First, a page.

Wednesday, September 16, 2015

Knoxville work crew inadvertently demolishes sold county house

Before/after 1611 E. Glenwood Ave.
Imagine you have agreed to sell your house. As you're about to close the deal, someone else comes to your property and tears the house to the ground.

That's exactly what happened in East Knoxville where Knox County sold an abandoned home at auction to a man from California. While the county and buyer proceeded with the purchase, the City of Knoxville was moving forward with plans to raze the blighted house.

"It was sold at public auction for $7,200. The day before we were doing a closing, we learned the city had inadvertently demolished the home. Obviously, when we went to close, the gentleman who had purchased the home was not interested in closing," said Hugh Holt, purchasing director for Knox County.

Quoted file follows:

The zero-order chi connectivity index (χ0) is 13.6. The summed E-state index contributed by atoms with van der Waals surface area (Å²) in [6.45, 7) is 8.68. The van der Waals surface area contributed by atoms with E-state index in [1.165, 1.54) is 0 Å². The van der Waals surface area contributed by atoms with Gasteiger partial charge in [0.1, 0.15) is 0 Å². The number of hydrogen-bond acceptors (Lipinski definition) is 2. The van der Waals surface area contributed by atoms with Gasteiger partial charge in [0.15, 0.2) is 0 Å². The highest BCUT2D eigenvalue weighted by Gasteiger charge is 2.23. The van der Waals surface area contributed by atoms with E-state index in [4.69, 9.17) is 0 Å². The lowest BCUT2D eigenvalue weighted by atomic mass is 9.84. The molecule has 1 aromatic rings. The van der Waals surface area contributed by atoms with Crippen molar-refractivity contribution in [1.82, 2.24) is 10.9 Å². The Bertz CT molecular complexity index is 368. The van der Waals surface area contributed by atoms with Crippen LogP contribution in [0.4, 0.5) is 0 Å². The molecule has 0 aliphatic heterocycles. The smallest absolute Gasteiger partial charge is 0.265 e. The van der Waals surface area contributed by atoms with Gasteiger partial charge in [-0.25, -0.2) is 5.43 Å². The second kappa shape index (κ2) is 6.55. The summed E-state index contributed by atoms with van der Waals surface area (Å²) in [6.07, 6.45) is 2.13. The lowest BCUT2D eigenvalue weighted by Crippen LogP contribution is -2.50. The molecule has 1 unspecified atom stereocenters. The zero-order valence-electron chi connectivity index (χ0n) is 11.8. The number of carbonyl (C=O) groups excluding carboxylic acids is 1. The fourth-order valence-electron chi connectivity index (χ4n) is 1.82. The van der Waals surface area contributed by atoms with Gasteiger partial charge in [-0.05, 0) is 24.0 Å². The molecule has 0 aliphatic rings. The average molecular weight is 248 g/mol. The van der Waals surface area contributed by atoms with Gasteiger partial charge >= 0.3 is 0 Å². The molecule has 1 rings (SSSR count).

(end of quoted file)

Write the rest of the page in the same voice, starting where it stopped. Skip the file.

The house at 1611 E. Glenwood Avenue was demolished on August 6. The abandoned property came into the county's possession by default after years of delinquent property taxes.

David Brace, director of public works for the City of Knoxville, said the home had been on a list for demolition for some time. The city demolishes around 60 to 70 blighted structures every year.

"We will demolish a home when it is a health or safety issue to a neighborhood or a community," said Brace. "If you live next door to one of these [houses], they're horrible. People break into them, steal the copper out of them, drugs, prostitution, and so on. So they're a real serious issue. That house had been blighted for a long time. It had been a problem for the community for many years."

Holt said without the house on the property, similar parcels have sold for around $1,000. While that's a considerable drop relative to an auctioned price of $7,200, it is still only a few thousand dollars in the grand scheme of things. The greater concern is ensuring a similar demolition mix-up does not occur in the future.

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